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“If the earth is a living entity and if all life on earth has a spirit component, it follows that there should and would be a spiritual interconnectedness between God’s mortal children and God’s creations which comprise our mortal home.”

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“The Restoration has clarified and amplified the concept of stewardship of the earth and pervasive interconnectedness between the earth and Adam’s progeny who carry the divine charge of stewardship over earthly creations.”

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“A core element of our stewardship responsibility for the earth is the obligation to care for the poor and needy. . . . Are we following God’s law if we slip beggars a few coins while knowingly or negligently living in a manner that degrades this earthly home that we share with them? . . . When God said ‘the earth is full, and there is enough and to spare,’ He was not speaking metaphorically. There is sufficient for our individual and collective needs, but there is not sufficient for our individual and collective greed and envy. The goals of growth, improvement in quality of life, and protection of the environment can be realized together if we understand and carry out the stewardship that we inherited from Adam and Eve.”

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“It does not require any philosophical or theological contortion to realize that if the earth and all things above, on, and under it testify of God, we should take care to treat them with the respect due their Creator.” 

 

LDS Earth Stewardship Quote Photo: "present thyself there to me in the top of the mount" Exodus 34:2 (Photo by Joshua Earle on Unsplash; man in red coat stands in front of snowy mountain peak)Jim prominently displayed this quote photo in his hospital room and home library during the his few months.Jim, his wife Marianne, and their daughter smile in front of a snowy mountain peak.Jim, his wife Marianne, and their daughter smile in front of a snowy mountain peak.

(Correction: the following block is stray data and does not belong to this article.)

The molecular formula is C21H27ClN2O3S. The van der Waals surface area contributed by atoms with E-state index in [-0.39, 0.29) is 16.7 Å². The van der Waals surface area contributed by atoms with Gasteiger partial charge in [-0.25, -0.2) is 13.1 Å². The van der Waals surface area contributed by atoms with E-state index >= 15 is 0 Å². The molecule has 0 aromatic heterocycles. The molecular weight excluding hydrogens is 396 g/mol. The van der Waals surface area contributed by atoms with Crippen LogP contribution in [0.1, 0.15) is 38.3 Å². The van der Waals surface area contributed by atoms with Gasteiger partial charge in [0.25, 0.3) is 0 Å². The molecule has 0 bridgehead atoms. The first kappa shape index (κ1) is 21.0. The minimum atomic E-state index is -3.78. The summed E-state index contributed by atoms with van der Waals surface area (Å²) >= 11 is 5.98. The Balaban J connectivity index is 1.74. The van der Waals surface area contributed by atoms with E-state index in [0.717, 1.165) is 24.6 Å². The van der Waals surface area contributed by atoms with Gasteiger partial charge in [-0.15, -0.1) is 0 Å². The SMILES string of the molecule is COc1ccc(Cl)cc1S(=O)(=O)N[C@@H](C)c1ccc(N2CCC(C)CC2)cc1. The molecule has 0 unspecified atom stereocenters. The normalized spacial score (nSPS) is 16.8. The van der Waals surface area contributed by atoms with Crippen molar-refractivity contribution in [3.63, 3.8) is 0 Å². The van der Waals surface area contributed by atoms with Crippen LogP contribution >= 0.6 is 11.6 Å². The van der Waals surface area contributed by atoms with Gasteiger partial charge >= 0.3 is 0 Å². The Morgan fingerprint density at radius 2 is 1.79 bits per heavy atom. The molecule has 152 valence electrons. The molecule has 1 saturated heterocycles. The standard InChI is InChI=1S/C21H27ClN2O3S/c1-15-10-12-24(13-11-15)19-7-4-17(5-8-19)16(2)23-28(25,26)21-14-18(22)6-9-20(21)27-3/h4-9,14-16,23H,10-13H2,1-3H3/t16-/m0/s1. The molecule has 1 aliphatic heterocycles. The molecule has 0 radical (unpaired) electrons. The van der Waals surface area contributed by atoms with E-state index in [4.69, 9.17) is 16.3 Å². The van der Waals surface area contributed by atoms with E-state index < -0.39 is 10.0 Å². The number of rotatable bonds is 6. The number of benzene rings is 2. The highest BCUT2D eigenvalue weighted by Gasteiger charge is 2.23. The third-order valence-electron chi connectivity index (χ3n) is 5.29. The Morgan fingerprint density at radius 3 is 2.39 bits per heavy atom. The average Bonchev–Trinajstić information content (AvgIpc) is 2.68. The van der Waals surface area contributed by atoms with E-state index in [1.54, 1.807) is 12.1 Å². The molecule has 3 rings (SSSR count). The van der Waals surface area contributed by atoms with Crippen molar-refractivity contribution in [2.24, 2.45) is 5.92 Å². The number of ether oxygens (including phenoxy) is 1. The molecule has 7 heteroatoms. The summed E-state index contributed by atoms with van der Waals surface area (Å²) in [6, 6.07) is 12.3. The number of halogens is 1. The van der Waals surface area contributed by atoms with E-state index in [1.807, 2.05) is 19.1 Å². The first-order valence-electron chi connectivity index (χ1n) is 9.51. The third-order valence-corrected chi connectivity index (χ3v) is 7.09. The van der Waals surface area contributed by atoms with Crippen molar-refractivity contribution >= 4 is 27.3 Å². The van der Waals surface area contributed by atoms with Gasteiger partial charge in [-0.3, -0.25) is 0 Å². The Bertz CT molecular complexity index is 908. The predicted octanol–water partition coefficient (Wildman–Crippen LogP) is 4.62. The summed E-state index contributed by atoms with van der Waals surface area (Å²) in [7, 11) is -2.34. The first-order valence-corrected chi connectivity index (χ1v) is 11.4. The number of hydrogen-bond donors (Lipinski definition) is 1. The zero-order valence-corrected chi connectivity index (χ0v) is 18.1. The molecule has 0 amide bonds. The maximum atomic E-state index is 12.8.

July 17, 2019

Carlee Reber

Executive Assistant

May 01, 2019

Shannon Ellsworth

Vice Chair

May 01, 2019

Ben Abbott

Board Member

"[O]ne way man can leave his mark on the whole face of nature without damage is to plant,” wrote Hugh Nibley. As Adam and Eve were commanded “to dress and to keep” the garden of Eden (Genesis 2:15), we have likewise been counseled to cultivate God’s rooted creations. This admonition was the key to a remarkable native landscaping project in Maryland that wrapped up this month. Over the last two years, LDS Earth Stewardship played a part in improving the Pleasant View Historic Site. Thanks to the hard work and leadership of board member Merikay Smith, LDS Earth Stewardship acquired a $25,000 grant from The Chesapeake Bay Trust and the Montgomery County Water Protection Fund. These funds—combined with $34,471 in donated plants, supplies, and volunteer labor—enabled a transformation of the site’s landscape.

After (photo by Merikay Smith)Before (photo by Merikay Smith)